Insights into Caspase-Mediated Apoptotic Pathways Induced by Amyloid-β in Cerebral Microvascular Endothelial CellsFossati S.a · Ghiso J.a, b · Rostagno A.a
Departments of aPathology and bPsychiatry, New York University School of Medicine, New York, N.Y., USA
Silvia Fossati, PhD
Department of Pathology, New York University School of Medicine
550 First Avenue (MSB-556)
New York, NY 10016 (USA)
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Background: The vascular deposition of amyloid known as cerebral amyloid angiopathy (CAA) – an age-associated condition and a common finding in Alzheimer’s disease – compromises cerebral blood flow, causing macro/microhemorrhages and/or cognitive impairment. Very little is known about the mechanisms causing CAA-related degeneration of cerebral vascular cells. The Dutch E22Q familial amyloid-β (Aβ) variant is primarily associated with CAA, and manifests clinically with severe cerebral hemorrhages. Objective: We aimed to determine the molecular mechanisms causing apoptosis of cerebral endothelial cells in the presence of wild-type Aβ40 or its vasculotropic E22Q variant. Methods: We challenged human brain microvascular endothelial cells with both Aβ variants, and studied the apoptotic pathways triggered by these peptides. Results: Caspase-mediated apoptotic pathways were elicited by both peptides within time frames correlating with their aggregation properties and formation of oligomeric/protofibrillar assemblies. Our data revealed a primary activation of caspase-8 (typically triggered by death receptors) with secondary engagement of caspase-9, with cytochrome C and apoptosis-inducing factor release from the mitochondria, suggesting the independent or synergistic engagement of extrinsic and intrinsic apoptotic mechanisms. Conclusion: Our data demonstrate the induction of caspase-8- and caspase-9-dependent mitochondrial-mediated apoptotic pathways by Aβ oligomers/protofibrils in vascular cells, likely implicating a primary activation of death receptors.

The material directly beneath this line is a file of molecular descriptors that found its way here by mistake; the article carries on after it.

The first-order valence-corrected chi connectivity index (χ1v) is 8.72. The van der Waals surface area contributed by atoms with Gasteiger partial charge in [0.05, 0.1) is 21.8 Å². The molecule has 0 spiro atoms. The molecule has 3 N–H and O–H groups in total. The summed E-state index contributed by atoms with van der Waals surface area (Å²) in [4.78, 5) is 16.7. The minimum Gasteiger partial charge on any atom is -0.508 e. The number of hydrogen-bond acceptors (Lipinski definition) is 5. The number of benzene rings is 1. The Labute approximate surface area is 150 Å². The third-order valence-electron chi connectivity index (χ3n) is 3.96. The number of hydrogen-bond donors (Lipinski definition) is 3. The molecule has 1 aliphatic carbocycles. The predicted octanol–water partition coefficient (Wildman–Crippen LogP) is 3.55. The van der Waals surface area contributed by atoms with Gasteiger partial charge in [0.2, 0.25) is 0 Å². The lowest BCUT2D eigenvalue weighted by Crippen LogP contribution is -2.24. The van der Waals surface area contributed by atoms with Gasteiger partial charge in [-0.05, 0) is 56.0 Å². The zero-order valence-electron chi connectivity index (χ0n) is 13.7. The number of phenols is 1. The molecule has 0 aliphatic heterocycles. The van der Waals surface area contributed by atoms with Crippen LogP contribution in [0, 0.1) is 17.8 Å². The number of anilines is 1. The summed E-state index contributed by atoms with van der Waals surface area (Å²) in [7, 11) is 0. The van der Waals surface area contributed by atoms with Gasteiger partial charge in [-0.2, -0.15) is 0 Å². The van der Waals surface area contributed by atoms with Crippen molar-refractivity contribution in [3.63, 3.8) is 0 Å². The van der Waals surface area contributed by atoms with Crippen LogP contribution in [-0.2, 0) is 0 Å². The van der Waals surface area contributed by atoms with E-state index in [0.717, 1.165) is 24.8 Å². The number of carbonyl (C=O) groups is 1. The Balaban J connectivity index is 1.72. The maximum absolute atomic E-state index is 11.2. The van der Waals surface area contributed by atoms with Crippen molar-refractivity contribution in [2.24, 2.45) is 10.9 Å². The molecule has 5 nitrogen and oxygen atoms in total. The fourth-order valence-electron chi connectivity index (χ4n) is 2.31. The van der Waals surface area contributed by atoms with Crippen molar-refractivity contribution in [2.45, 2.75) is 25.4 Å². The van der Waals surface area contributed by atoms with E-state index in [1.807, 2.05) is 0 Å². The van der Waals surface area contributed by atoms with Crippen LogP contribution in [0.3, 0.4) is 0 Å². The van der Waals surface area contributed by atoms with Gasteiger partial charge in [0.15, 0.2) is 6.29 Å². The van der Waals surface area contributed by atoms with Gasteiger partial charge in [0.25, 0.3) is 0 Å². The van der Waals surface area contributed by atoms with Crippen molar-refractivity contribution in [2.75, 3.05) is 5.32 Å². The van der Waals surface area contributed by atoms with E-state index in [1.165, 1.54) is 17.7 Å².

© 2011 S. Karger AG, Basel
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